In Catholic thought, religion is not just a term for a set of beliefs and practices pertaining to the divine, but an important part of the virtue of justice: the obligation to pay due honor to God as the creator and governor of all.

In their new book, It Is Right and Just, Scott Hahn and Brandon McGinley argue that religion is not just a private virtue but a public one, and that the public virtue of religion is perfected in true religion: Catholicism. The authors urge readers to think and act beyond the confines of secularism, keeping Christ as the lodestar of the truth and striving to conform ourselves and our society to him. They also point out the ways in which contemporary secular liberalism is not a neutral ground for people of good will, but a religion that competes with Christianity.

As an exhortation to unapologetically living the Catholic faith, the book succeeds. Unfortunately, it contains too many generalizations, overstatements, and imprecisions to be a thoughtful guide to Catholic politics.

A Primer, Not a Nuanced Treatise

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Hahn and McGinley argue that “the human social and political order fulfills its purpose best when it reflects the divine order of which it is an integral part.” This requires our own souls to be in order, which in turn requires the virtue of religion, rightly practiced. Since every society takes its shape from the prevailing object of worship among its people, the way we practice religion forms our societies. A rightly ordered society, therefore, requires “a communal commitment, supported by authority, to give justice to God.” Thus, they conclude that religious neutrality is ultimately impossible: if right religion does not order a society, wrong religion will.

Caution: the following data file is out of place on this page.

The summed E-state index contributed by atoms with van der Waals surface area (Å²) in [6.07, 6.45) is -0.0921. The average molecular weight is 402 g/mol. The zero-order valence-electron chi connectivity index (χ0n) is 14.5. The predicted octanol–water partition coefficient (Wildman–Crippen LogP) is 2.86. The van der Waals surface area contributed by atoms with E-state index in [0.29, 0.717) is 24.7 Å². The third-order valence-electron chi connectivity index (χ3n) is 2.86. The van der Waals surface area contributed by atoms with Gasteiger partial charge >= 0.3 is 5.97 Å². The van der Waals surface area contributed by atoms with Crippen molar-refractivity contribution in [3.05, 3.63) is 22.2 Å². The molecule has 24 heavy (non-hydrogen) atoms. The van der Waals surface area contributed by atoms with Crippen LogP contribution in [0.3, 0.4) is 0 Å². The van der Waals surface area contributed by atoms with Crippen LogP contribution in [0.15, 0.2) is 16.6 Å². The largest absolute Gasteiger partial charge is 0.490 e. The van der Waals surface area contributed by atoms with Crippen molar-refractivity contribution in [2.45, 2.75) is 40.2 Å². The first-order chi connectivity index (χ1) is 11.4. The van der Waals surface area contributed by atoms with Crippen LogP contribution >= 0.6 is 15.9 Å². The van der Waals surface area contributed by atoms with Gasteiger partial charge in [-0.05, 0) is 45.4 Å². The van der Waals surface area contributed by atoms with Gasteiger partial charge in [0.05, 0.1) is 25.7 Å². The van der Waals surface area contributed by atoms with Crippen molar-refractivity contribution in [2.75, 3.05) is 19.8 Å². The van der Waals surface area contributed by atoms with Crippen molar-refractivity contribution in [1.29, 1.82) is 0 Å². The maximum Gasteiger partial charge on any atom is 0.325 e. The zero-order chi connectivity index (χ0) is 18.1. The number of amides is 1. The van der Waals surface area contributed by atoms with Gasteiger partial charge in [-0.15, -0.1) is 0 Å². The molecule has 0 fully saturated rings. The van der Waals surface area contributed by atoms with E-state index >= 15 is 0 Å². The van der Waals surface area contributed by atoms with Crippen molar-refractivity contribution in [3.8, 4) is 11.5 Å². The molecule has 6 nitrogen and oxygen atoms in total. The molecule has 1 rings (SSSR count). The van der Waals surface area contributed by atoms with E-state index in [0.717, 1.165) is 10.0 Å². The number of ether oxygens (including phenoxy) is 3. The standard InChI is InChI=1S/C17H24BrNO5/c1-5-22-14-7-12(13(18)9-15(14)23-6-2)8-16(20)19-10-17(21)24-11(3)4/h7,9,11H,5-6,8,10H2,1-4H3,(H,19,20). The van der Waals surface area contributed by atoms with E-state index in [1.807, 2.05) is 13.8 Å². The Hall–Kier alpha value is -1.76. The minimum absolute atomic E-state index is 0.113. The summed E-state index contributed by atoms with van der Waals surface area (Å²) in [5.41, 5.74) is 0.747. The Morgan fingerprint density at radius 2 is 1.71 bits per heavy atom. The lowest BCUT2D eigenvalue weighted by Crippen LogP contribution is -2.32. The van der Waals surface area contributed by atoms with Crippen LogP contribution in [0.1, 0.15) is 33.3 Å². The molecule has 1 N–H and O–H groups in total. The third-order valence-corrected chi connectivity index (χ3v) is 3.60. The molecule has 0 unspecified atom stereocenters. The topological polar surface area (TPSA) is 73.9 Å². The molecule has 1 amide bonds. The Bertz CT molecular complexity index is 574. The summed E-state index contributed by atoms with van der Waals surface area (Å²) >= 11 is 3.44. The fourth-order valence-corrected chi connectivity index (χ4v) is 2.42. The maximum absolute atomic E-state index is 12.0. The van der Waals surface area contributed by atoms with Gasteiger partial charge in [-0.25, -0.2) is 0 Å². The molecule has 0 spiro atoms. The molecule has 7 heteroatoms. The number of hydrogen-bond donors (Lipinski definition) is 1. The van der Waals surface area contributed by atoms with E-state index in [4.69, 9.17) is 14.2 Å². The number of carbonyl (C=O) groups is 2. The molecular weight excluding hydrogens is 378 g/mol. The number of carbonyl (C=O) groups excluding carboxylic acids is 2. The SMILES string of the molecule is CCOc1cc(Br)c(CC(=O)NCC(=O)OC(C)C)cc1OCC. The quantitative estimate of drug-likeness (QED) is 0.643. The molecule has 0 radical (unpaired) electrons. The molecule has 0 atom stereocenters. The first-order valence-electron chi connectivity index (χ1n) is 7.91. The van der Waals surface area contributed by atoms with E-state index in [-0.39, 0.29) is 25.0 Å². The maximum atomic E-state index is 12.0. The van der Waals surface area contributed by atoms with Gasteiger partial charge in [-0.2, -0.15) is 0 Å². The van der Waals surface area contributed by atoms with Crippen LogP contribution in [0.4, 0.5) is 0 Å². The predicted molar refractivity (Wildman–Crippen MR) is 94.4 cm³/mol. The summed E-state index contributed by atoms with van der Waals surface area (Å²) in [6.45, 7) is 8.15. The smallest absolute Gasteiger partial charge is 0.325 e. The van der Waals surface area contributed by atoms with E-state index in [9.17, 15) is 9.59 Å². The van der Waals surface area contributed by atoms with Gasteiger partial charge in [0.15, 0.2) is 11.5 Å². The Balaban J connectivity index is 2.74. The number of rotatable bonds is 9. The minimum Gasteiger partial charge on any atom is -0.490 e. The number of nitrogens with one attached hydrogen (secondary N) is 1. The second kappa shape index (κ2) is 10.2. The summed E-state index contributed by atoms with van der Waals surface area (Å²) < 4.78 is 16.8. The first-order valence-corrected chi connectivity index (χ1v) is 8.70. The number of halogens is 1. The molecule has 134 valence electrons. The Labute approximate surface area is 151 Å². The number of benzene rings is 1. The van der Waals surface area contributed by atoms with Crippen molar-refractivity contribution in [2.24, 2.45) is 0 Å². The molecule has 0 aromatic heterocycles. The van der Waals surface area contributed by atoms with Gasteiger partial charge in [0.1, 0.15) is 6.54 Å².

Throughout the twentieth century, Catholic thinkers offered nuanced treatises exploring what the right exercise of the virtue of religion would look like in a modern, pluralistic society—especially one where Catholics were not in the majority. Hahn and McGinley, by contrast, see the question of religion and politics as straightforward, and their book is structured more as a primer that moves directly from premise A to conclusion B. Are the sacraments real and efficacious? they ask. If so, they conclude, our laws should reflect that.

Hahn and McGinley do not want the state to compel participation in the Catholic Church’s life, per se, but they want the civil order to recognize that reality is sacramental. They write:

To pretend that the sacraments are not what they really are—essential wellsprings of grace for the sustenance and renewal of individuals and the community—is to deny the very foundation of the common good of peace to which the civil order is committed.